Views on how to achieve recovery are polarised although a common theme is capital­ising on the crisis to reset the arts ecology within aspira­tions for a fairer, equitable arts system. One perspective comes from the block-busters’ — including What’s Next? and CVAN consortia, both dominated by bricks and mortar regularly-funded organ­i­sa­tions – who see the Arts Council’s existing 10-year Let’s Create arts policy as the rightful vehicle to steer England’s arts and cultural recovery. 

Others call for more a strategic inter­vention to achieve ambitions for social inclusion and community cohesion. The view here is that substantial redirection of funding to local author­ities and region-specific strategies would better support and amplify responsive localised infra­struc­tures and directly aid those currently relegated to the bottom of the arts resourcing food chain. 

…[Oppor­tunity to] … reimagine the production of art and culture at hyper­local, neigh­bourhood and community level’ – Brighton & Hove Council submission to DCMS Inquiry

Consortia in Cornwall, Croydon, Eastern England and West Yorkshire, amongst other places, reject the elitism of Arts Council’s London-bias and concen­tration of resources in top-tier National Portfolio Organ­i­sa­tions. They argue instead for flatter, distributed enabling infra­struc­tures that are more reflective of nuance and cultural variation and amplify diverse voices in arts devel­opment and advocacy. There’s rejection too of the inevitability of precarious liveli­hoods and future prospects of freelancers and micro ventures located in commu­nities whose commitment to the arts and well-being of others has been taken for granted in government and arts emergency measures. 

… [The arts are] as much dependent on the pipeline of small, community, exper­i­mental and emerging practice as on the block­buster’ bigger organ­i­sa­tions who are drivers of economic growth’ — Paul Hamlyn Foundation submission to DCMS Inquiry

There’s more than a hint of a baseline flaw in how arts policy in England comes about. An oft-cited concern is that because the Arts Council doesn’t look for policy inspi­ration or insight much beyond the regularly-funded insti­tu­tions and fosters what has become a secretive, over-compet­itive funding climate for anything else. It fails to acknowledge the value of or advocate to government for adequate resourcing for the gamut of grass­roots arts activity. It’s notable too that while the majority of Inquiry submis­sions were from individuals including artists and those from artist-led groups, it’s only insti­tu­tional and tradi­tional leaders who’ve been called as Inquiry witnesses.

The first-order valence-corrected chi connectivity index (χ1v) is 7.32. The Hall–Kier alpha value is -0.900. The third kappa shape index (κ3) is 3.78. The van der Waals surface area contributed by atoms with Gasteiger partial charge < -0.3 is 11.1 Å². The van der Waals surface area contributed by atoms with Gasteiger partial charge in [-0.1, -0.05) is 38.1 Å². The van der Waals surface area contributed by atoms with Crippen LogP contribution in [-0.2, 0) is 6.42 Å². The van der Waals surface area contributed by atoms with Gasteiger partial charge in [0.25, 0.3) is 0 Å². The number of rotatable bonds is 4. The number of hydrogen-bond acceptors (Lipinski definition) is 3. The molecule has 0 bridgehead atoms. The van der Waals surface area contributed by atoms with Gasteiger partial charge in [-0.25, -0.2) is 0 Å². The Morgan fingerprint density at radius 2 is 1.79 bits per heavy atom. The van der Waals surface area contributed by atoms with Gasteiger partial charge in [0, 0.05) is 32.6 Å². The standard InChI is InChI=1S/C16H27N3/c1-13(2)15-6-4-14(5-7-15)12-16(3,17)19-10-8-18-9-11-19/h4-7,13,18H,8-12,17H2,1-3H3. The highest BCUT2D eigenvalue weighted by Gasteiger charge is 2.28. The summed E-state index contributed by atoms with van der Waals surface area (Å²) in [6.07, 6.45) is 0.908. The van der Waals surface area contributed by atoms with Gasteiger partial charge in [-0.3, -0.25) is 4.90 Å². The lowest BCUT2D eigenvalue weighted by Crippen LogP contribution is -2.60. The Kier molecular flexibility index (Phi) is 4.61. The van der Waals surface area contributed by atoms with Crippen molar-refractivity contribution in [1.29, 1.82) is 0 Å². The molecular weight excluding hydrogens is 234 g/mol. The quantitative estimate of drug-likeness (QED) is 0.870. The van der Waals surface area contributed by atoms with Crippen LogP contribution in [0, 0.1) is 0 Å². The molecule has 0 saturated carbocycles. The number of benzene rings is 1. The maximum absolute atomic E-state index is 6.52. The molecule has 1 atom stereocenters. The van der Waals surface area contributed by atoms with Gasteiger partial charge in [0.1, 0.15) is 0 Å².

A local first’ approach to funding [will] activate local economies, public confi­dence and support national health and well-being” — Inc Arts submission to DCMS Inquiry

While Arts Council sees itself as remaining at the helm when stabil­ising and resetting the cultural sector’ and restoring revenue streams’, the future viability of current trickle-down struc­tures and arts organ­i­sa­tions’ pre-Covid business models is questioned as much in this set of evidence as it is elsewhere in arts and culture. 

Preventing talent wastage

Aligned with existing cultural labour theory, this new evidence illus­trates that current mechanics of making and measuring arts policy uninten­tionally threaten the fabric and an equitable social makeup of the cultural ecosystem and perpetuate the wastage’ of many talents because only those who can afford to get to partic­ipate profes­sionally in the arts. The new perspective from Comic Relief to ensure disad­van­taged commu­nities remain in charge of their own futures through acqui­sition of agency, platforms and partner­ships’ is a philo­sophical framework worth pursuing in future arts policy. 

Refer­ences

DCMS Inquiry written submis­sions are at https://​committees​.parliament​.uk/​w​o​r​k​/​250​/​i​m​p​a​c​t​-​o​f​-​c​o​v​i​d​19​-​o​n​-​d​c​m​s​-​s​e​c​t​o​r​s​/​p​u​b​l​i​c​a​t​i​o​n​s​/​w​r​i​t​t​e​n​-​e​v​i​d​ence/

Taylor, M. (2017) Good work: The Taylor Review of Modern Working Practices https://​assets​.publishing​.service​.gov​.uk/​g​o​v​e​r​n​m​e​n​t​/​u​p​l​o​a​d​s​/​s​y​s​t​e​m​/​u​p​l​o​a​d​s​/​a​t​t​a​c​h​m​e​n​t​_​d​a​t​a​/​f​i​l​e​/​627671​/​g​o​o​d​-​w​o​r​k​-​t​a​y​l​o​r​-​r​e​v​i​e​w​-​m​o​d​e​r​n​-​w​o​r​k​i​n​g​-​p​r​a​c​t​i​c​e​s​-​r​g.pdf

Commis­sioned and first published as Fund us like art depends on it by Arts Profes­sional in November 2020.